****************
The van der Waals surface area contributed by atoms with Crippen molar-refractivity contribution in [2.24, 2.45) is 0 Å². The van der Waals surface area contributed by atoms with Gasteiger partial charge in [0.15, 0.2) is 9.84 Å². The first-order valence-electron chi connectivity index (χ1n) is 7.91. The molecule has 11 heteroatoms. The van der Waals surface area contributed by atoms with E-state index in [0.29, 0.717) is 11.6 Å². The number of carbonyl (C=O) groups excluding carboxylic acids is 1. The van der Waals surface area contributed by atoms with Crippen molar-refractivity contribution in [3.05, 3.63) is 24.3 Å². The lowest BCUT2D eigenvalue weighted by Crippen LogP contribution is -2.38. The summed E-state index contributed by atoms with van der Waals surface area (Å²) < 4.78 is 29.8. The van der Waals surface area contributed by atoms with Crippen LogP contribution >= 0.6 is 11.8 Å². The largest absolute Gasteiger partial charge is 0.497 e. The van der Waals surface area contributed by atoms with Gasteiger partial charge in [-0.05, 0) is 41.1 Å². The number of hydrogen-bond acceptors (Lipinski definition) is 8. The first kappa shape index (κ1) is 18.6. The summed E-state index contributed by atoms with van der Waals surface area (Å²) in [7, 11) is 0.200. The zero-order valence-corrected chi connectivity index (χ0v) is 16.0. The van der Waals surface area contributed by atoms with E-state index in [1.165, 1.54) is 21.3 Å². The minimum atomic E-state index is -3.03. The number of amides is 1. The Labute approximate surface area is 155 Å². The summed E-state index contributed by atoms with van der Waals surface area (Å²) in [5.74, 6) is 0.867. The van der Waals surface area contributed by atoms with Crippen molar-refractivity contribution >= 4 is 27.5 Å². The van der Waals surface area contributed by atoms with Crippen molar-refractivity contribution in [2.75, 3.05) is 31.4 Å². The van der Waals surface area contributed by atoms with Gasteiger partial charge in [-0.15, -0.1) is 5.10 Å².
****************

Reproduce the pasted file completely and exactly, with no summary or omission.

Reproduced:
The van der Waals surface area contributed by atoms with Crippen molar-refractivity contribution in [2.24, 2.45) is 0 Å². The van der Waals surface area contributed by atoms with Gasteiger partial charge in [0.15, 0.2) is 9.84 Å². The first-order valence-electron chi connectivity index (χ1n) is 7.91. The molecule has 11 heteroatoms. The van der Waals surface area contributed by atoms with E-state index in [0.29, 0.717) is 11.6 Å². The number of carbonyl (C=O) groups excluding carboxylic acids is 1. The van der Waals surface area contributed by atoms with Crippen molar-refractivity contribution in [3.05, 3.63) is 24.3 Å². The lowest BCUT2D eigenvalue weighted by Crippen LogP contribution is -2.38. The summed E-state index contributed by atoms with van der Waals surface area (Å²) < 4.78 is 29.8. The van der Waals surface area contributed by atoms with Crippen LogP contribution >= 0.6 is 11.8 Å². The largest absolute Gasteiger partial charge is 0.497 e. The van der Waals surface area contributed by atoms with Gasteiger partial charge in [-0.05, 0) is 41.1 Å². The number of hydrogen-bond acceptors (Lipinski definition) is 8. The first kappa shape index (κ1) is 18.6. The summed E-state index contributed by atoms with van der Waals surface area (Å²) in [7, 11) is 0.200. The zero-order valence-corrected chi connectivity index (χ0v) is 16.0. The van der Waals surface area contributed by atoms with E-state index in [1.165, 1.54) is 21.3 Å². The minimum atomic E-state index is -3.03. The number of amides is 1. The Labute approximate surface area is 155 Å². The summed E-state index contributed by atoms with van der Waals surface area (Å²) in [5.74, 6) is 0.867. The van der Waals surface area contributed by atoms with Crippen molar-refractivity contribution >= 4 is 27.5 Å². The van der Waals surface area contributed by atoms with Crippen molar-refractivity contribution in [2.75, 3.05) is 31.4 Å². The van der Waals surface area contributed by atoms with Gasteiger partial charge in [-0.15, -0.1) is 5.10 Å².